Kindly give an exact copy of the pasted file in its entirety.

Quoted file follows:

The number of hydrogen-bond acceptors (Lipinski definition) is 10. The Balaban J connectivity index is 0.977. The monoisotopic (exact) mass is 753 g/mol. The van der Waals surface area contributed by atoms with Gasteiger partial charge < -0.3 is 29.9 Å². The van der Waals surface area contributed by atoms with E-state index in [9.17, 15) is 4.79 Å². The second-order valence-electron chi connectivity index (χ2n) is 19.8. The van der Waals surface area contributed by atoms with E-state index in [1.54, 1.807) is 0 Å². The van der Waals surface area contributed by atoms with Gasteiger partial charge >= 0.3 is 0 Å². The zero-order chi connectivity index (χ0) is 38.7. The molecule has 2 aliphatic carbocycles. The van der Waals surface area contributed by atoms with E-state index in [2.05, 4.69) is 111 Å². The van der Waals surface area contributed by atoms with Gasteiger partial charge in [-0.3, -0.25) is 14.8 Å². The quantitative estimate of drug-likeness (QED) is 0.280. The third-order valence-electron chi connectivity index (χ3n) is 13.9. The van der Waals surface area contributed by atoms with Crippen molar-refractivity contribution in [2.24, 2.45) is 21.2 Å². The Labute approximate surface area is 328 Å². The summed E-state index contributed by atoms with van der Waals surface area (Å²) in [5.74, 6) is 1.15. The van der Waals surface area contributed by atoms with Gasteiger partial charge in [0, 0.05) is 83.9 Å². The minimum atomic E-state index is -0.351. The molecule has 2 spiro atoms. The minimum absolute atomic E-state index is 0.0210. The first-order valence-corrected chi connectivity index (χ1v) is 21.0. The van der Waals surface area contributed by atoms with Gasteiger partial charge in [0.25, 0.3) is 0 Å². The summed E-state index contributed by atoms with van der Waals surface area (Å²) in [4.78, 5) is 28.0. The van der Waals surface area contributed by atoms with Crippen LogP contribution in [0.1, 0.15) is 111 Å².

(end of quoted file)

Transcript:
The number of hydrogen-bond acceptors (Lipinski definition) is 10. The Balaban J connectivity index is 0.977. The monoisotopic (exact) mass is 753 g/mol. The van der Waals surface area contributed by atoms with Gasteiger partial charge < -0.3 is 29.9 Å². The van der Waals surface area contributed by atoms with E-state index in [9.17, 15) is 4.79 Å². The second-order valence-electron chi connectivity index (χ2n) is 19.8. The van der Waals surface area contributed by atoms with E-state index in [1.54, 1.807) is 0 Å². The van der Waals surface area contributed by atoms with Gasteiger partial charge >= 0.3 is 0 Å². The zero-order chi connectivity index (χ0) is 38.7. The molecule has 2 aliphatic carbocycles. The van der Waals surface area contributed by atoms with E-state index in [2.05, 4.69) is 111 Å². The van der Waals surface area contributed by atoms with Gasteiger partial charge in [-0.3, -0.25) is 14.8 Å². The quantitative estimate of drug-likeness (QED) is 0.280. The third-order valence-electron chi connectivity index (χ3n) is 13.9. The van der Waals surface area contributed by atoms with Crippen molar-refractivity contribution in [2.24, 2.45) is 21.2 Å². The Labute approximate surface area is 328 Å². The summed E-state index contributed by atoms with van der Waals surface area (Å²) in [5.74, 6) is 1.15. The van der Waals surface area contributed by atoms with Gasteiger partial charge in [0, 0.05) is 83.9 Å². The minimum atomic E-state index is -0.351. The molecule has 2 spiro atoms. The minimum absolute atomic E-state index is 0.0210. The first-order valence-corrected chi connectivity index (χ1v) is 21.0. The van der Waals surface area contributed by atoms with Gasteiger partial charge in [0.25, 0.3) is 0 Å². The summed E-state index contributed by atoms with van der Waals surface area (Å²) in [4.78, 5) is 28.0. The van der Waals surface area contributed by atoms with Crippen LogP contribution in [0.1, 0.15) is 111 Å².